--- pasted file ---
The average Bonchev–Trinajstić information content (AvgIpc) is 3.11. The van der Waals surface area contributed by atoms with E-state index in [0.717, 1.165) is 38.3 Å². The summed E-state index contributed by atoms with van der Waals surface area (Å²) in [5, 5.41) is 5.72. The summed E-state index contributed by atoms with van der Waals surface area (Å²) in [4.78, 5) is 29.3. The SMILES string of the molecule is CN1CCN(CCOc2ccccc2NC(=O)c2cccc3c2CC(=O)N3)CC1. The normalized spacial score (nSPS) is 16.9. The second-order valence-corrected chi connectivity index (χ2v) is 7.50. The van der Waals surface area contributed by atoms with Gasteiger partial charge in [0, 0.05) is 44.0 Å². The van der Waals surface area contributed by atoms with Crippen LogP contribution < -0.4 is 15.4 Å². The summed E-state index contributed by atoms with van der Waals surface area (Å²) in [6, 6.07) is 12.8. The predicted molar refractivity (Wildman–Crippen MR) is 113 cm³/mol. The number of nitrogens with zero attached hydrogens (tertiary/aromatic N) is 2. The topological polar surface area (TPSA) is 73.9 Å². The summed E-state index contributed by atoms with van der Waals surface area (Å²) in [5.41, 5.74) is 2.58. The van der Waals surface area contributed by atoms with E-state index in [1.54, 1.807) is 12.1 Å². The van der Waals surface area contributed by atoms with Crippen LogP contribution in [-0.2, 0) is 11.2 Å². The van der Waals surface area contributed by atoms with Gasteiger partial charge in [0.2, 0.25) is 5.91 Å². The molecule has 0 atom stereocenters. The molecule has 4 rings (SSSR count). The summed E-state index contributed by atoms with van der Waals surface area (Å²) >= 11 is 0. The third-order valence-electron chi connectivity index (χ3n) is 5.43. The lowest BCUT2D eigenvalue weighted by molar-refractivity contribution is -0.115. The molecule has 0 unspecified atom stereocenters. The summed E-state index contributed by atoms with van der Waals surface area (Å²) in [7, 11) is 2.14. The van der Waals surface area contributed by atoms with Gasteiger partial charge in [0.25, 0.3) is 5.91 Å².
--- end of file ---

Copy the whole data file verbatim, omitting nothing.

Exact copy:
The average Bonchev–Trinajstić information content (AvgIpc) is 3.11. The van der Waals surface area contributed by atoms with E-state index in [0.717, 1.165) is 38.3 Å². The summed E-state index contributed by atoms with van der Waals surface area (Å²) in [5, 5.41) is 5.72. The summed E-state index contributed by atoms with van der Waals surface area (Å²) in [4.78, 5) is 29.3. The SMILES string of the molecule is CN1CCN(CCOc2ccccc2NC(=O)c2cccc3c2CC(=O)N3)CC1. The normalized spacial score (nSPS) is 16.9. The second-order valence-corrected chi connectivity index (χ2v) is 7.50. The van der Waals surface area contributed by atoms with Gasteiger partial charge in [0, 0.05) is 44.0 Å². The van der Waals surface area contributed by atoms with Crippen LogP contribution < -0.4 is 15.4 Å². The summed E-state index contributed by atoms with van der Waals surface area (Å²) in [6, 6.07) is 12.8. The predicted molar refractivity (Wildman–Crippen MR) is 113 cm³/mol. The number of nitrogens with zero attached hydrogens (tertiary/aromatic N) is 2. The topological polar surface area (TPSA) is 73.9 Å². The summed E-state index contributed by atoms with van der Waals surface area (Å²) in [5.41, 5.74) is 2.58. The van der Waals surface area contributed by atoms with E-state index in [1.54, 1.807) is 12.1 Å². The van der Waals surface area contributed by atoms with Crippen LogP contribution in [-0.2, 0) is 11.2 Å². The van der Waals surface area contributed by atoms with Gasteiger partial charge in [0.2, 0.25) is 5.91 Å². The molecule has 0 atom stereocenters. The molecule has 4 rings (SSSR count). The summed E-state index contributed by atoms with van der Waals surface area (Å²) >= 11 is 0. The third-order valence-electron chi connectivity index (χ3n) is 5.43. The lowest BCUT2D eigenvalue weighted by molar-refractivity contribution is -0.115. The molecule has 0 unspecified atom stereocenters. The summed E-state index contributed by atoms with van der Waals surface area (Å²) in [7, 11) is 2.14. The van der Waals surface area contributed by atoms with Gasteiger partial charge in [0.25, 0.3) is 5.91 Å².